The Review into Sexual Harm, Sexual Harassment, and Systemic Discrimination in the National Music Industry was announced late last year, the goal of which is to learn and talk with all communities and roles within the music industry to understand what the sector looks like right now.

Authored by consultants Alexandra (Alex) Shehadie and Sam Turner, the project is a broad review of the workplace culture of the music industry “through the lens of sexual harm, sexual harassment and systemic discrimination,” collecting comment from across the business, including songwriters and composers to artists and performers, crew, agents, members of the live touring companies and record labels, promoters, employees of record companies, managers, publishers, venue managers and staff and company execs.

The publication of the report today (Sept. 1) caps a comprehensive six-month consultation process.

The review, auspiced by music industry charity Support Act, was unveiled with support from lobby bodies APRA AMCOS, ARIA, PPCA and Australia Council, and a total target budget of $400,00.

“The Raising Their Voices Report marks a watershed moment for all of us in the music industry. It provides compelling evidence of the hurt and suffering that persistent bullying, sexual harassment, sexual harm and exclusion in our industry has caused,” reads a statement issued early Thursday from APRA AMCOS.

The PRO “accepts the findings of the national Music Industry Review and is committed to considering the recommendations and working with our colleagues in the industry to implement those recommendations. We support the accompanying Music Industry Joint Statement issued today that acknowledges the hurt and the harm. It is right to say sorry: we have all been part of an industry where people have been hurt and have caused hurt.”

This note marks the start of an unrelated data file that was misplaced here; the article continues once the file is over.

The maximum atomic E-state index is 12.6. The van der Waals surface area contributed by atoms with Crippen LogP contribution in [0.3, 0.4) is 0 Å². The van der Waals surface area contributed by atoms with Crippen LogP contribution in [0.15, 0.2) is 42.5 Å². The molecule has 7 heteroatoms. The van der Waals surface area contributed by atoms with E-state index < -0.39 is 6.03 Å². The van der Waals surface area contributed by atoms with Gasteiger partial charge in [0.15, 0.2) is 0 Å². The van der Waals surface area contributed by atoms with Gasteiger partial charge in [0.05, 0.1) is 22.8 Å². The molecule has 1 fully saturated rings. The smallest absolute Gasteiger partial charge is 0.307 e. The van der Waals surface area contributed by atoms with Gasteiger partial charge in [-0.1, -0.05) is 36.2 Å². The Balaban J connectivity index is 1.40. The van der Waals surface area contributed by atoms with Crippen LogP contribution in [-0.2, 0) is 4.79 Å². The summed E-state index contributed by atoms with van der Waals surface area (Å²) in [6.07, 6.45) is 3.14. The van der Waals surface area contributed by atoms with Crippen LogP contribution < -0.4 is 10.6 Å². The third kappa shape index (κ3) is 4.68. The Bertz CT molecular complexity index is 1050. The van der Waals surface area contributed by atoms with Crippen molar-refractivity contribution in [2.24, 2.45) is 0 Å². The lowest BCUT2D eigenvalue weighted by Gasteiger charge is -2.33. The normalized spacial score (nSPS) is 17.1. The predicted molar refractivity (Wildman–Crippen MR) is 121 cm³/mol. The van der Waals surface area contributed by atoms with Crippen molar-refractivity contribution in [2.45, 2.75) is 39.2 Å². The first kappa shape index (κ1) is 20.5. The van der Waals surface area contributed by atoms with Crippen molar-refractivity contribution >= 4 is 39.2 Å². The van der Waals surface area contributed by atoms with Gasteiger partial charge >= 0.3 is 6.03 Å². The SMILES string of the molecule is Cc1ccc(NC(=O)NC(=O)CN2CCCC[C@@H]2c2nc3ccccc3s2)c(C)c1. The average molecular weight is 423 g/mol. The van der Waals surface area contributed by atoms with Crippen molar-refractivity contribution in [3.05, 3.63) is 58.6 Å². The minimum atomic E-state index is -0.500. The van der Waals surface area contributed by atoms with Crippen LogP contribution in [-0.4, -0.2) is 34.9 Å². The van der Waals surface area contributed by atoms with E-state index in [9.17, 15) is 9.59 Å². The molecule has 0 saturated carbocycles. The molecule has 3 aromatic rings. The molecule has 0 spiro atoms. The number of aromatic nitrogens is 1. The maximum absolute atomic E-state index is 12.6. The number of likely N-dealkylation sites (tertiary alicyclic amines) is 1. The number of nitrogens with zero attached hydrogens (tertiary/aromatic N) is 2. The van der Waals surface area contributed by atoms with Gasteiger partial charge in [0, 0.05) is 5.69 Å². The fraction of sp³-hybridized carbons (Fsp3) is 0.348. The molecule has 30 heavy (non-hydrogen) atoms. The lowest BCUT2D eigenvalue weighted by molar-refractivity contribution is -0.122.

In that joint statement, the music industry welcomes the review, thanks its contributors and calls for change. 

“Everyone has the right to work in an environment free from bullying, sexual harassment, sexual assault and discrimination. As disturbing and confronting as the findings are, the Australian music industry is committed to change and to rebuilding trust,” reads a message, signed by dozens of music companies and organisations.

“The music industry should – and will – foster safe, welcoming, respectful, creative, and fun environments.”

By issuing a joint message, the music industry address one of the 17 recommendations, a “statement of acknowledgement” which contains a commitment to implement the recommendations from the report.

The message continues, “We have been listening and have heard your calls for change. We can and will continue to do better. We all can.”

Award-winning artist and temporary working group member Deena Lynch wants action to follow.

“It has taken a lot of sacrifice and energy from survivors to establish awareness but it can’t stop there,” she explains.

“Awareness is just a first step, there is much more work to be done to address specific issues, bring about a cultural shift and begin to reform.”

Lynch, who performs as Jaguar Jonze, adds, “We now require commitment to change and action. I hope that with the Music Industry Review report, industry leaders will commit to and implement the recommendations to begin the process of creating safe arts workplaces.”

Read the report in full here